Local Ontario farmer, Nathan Carey, reported that this spring there were not enough bees on his farm. He believes, as do many others, that there is a strong correlation between the disappearance of bees and the use of insecticides. For the last seven consecutive years, honeybees have been in decline, something scientists have coined, “colony collapse disorder” (CCD).
And we can see that the pesticides linger; scientists have found 121 different pesticides in samples of bees, wax, and pollen. “We believe that some subtle interactions between nutrition, pesticide exposure, and other stressors are converging to kill colonies,” said Jeffery Pettis, of ARS’s bee research laboratory.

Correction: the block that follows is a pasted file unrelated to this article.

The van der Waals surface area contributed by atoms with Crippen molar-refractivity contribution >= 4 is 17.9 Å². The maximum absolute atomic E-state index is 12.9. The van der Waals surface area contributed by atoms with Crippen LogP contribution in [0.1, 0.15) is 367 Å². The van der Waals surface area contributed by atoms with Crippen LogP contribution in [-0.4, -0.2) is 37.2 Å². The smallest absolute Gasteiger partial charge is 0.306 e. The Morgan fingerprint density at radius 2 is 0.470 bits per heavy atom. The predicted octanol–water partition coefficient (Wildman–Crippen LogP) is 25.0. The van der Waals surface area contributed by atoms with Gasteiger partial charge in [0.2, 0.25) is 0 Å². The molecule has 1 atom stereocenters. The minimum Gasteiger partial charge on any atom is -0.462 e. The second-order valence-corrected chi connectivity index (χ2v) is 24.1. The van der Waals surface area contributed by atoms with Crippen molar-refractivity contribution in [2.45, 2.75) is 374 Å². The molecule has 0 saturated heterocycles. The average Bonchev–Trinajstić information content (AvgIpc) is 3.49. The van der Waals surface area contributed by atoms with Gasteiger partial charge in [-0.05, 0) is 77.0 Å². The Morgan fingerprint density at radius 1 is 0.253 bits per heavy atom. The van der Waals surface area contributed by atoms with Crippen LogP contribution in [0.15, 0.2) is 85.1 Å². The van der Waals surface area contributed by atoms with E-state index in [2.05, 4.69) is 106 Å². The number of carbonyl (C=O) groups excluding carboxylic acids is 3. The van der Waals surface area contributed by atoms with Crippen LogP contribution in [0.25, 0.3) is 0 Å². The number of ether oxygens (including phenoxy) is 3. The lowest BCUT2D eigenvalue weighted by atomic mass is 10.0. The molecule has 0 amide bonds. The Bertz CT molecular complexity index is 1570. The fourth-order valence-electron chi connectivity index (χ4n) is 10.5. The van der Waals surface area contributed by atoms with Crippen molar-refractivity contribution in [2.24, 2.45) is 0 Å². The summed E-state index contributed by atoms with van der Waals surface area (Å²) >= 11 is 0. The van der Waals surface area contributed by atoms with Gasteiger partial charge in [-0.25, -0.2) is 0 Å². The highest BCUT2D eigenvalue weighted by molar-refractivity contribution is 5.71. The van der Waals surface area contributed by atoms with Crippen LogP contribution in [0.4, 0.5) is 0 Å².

And why are the pesticides in bees, wax, and pollen? Because two of the best-selling pesticides, Imidacloprid and Clothianidin (by Bayer), are known to get into pollen and nectar. In fact, while these drugs were being marketed in Europe and the US, there were large-scale bee deaths in those places.
Thankfully, after large bee losses were reported- after exposure to Imidacloprid- it was banned for use on corn and sunflowers (as you can imagine Bayer protested this decision). And France rejected Bayer’s application for Clothianidin.
While we are happy for the common sense approach to bee and public health in Europe, it’s time that starts happening here.